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NFL coach shares skin cancer warning: 'I should have worn sunblock'

Buffalo Bills head coach Sean McDermott now checks his skin daily and regularly stays in touch with his dermatologist.

Sean McDermott, 47, is the head coach of the NFL’s Buffalo Bills. He’s also a skin cancer prevention advocate, partnering with The Skin Cancer Foundation about the importance of early detection after being treated for several non-melanoma and precancerous skin growths — about a dozen or more spots in all. McDermott recently shared his story and advice with TODAY.

Buffalo Bills head coach Sean McDermott watches a preseason NFL football game on Aug. 28 in Orchard Park, New York. He often spends several hours a day outside as part of his job.
Buffalo Bills head coach Sean McDermott watches a preseason NFL football game on Aug. 28 in Orchard Park, New York. He often spends several hours a day outside as part of his job.Jeffrey T. Barnes / AP

I’ve had squamous cell carcinoma several times. As late as last year during the season, I had three spots on the top of my head.

I also had Mohs surgery on my nose in 2017. When I was sitting there and the doctor was pulling skin off my nose, I'm like, “Now I remember why I should have worn sunblock.” Even though it was not painful, it's just not a good feeling. It took a handful of weeks for it to really heal. I have a small scar on my nose now. I'm not sure people can see it, but I can certainly see it.

I've lost track of how many spots exactly I’ve had taken off and it's a small victory when I go to the dermatologist and I don't have one biopsied — just frozen off with cryotherapy. They’re mostly on my head and neck, ears, but also a couple on an arm, top of my hand or the back of my leg.

I have a history of skin cancer in my family. My grandfather had it on his lip. But as a child, I probably had more unprotected sun exposure than my mom wanted me to. She was always pushing the sunblock, but I fought it — I fought it hard. It wasn't pleasant to be at the beach, have sand on you and then your mom's trying to rub sunblock on top of the sand.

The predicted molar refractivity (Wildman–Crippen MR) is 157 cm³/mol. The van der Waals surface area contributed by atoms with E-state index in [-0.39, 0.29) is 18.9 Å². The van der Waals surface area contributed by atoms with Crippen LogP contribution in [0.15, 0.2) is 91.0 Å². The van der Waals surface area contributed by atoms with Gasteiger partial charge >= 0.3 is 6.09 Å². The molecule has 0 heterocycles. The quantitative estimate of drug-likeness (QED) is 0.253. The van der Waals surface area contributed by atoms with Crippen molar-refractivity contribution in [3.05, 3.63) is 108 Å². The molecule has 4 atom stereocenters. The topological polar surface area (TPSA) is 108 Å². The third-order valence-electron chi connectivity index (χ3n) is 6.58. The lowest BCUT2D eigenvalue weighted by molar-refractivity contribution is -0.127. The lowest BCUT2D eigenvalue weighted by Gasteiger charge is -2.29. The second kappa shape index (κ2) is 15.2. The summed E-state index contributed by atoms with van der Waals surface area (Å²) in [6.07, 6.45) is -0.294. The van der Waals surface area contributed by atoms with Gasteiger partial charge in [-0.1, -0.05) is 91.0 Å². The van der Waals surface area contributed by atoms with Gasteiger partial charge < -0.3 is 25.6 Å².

I’m a fair-skinned person who always wanted to be tan. I could never tan, but I would get burned quite a bit.

I started going to the dermatologist well before any of my friends. My mom and dad made me go in my 20s. I used to go three or four times a year if anything came up. If I saw something that looked a little mysterious, I’d make an appointment. But then there were times when I'd gone for a routine checkup, felt like I was in pretty good shape and my dermatologist found something that just looked like a little bit of an issue.

I have a really good relationship with my current dermatologist, so I just can take a picture of something, send it to him and he'll basically say, “I need to see you.” So it's almost like a daily appointment for me if I need it.

I have fair skin and freckles, so sometimes I have to look harder because a freckle might actually be a possible skin cancer issue. The problem areas I’ve had treated often look a little bit like a dry skin spot that is raised at times.

I've had two mentors who have been directly affected by skin cancer: Jim Johnson, the defensive coordinator for the Philadelphia Eagles, who died in 2009 after battling melanoma; and Ron Rivera, head coach of the Washington Football Team, who was diagnosed with squamous cell carcinoma last year.

It’s a reminder about wearing sun-protective clothing and sunblock. In my work, I spend more time in the sun than the typical 47-year-old man who is employed in a non-outside job. On average during the season, I spend two hours a day outside at minimum. During training camp, it’s three to four hours a day.

McDermott wears sun-protective clothing and hats when he is outside.
McDermott wears sun-protective clothing and hats when he is outside.Joshua Bessex / AP

That's why I wear long-sleeve shirts with sun protection in them, sun-protective long pants and a wide-brimmed hat. I also wear sunscreen with an SPF of above 50. I keep a hat in my car because I never know when I'm going to get caught outside going to my children’s sporting events or playing golf. I always want to be prepared and I'm always trying to err on the side of caution.

I do self-examinations of my skin ad nauseam — daily. You get out of shower, you're toweling off, you get a chance to just see anything new popping up. I always want to keep an eye on that. But it's hard to see the tops of our heads, behind our ears, the backs of our legs and the back of our body.

As I said in a video for The Skin Cancer Foundation, it’s a pain in the butt to go to the dermatologist, but I go because I want to raise my kids.

A lot of people think that it may not be convenient to go to the dermatologist, or manly for men. I'm sure some males think, “Hey, it's only for females, for looks and cosmetic reasons.” But it's for a lot more other things, in addition to just cosmetic.

It's something that you should schedule. You’ve just got to make it a habit, muscle memory, to where it's just part of what you do, just like your yearly physical. You make once- or twice-a-year appointments. That routine is important just because you never know.

This interview was condensed and edited for clarity.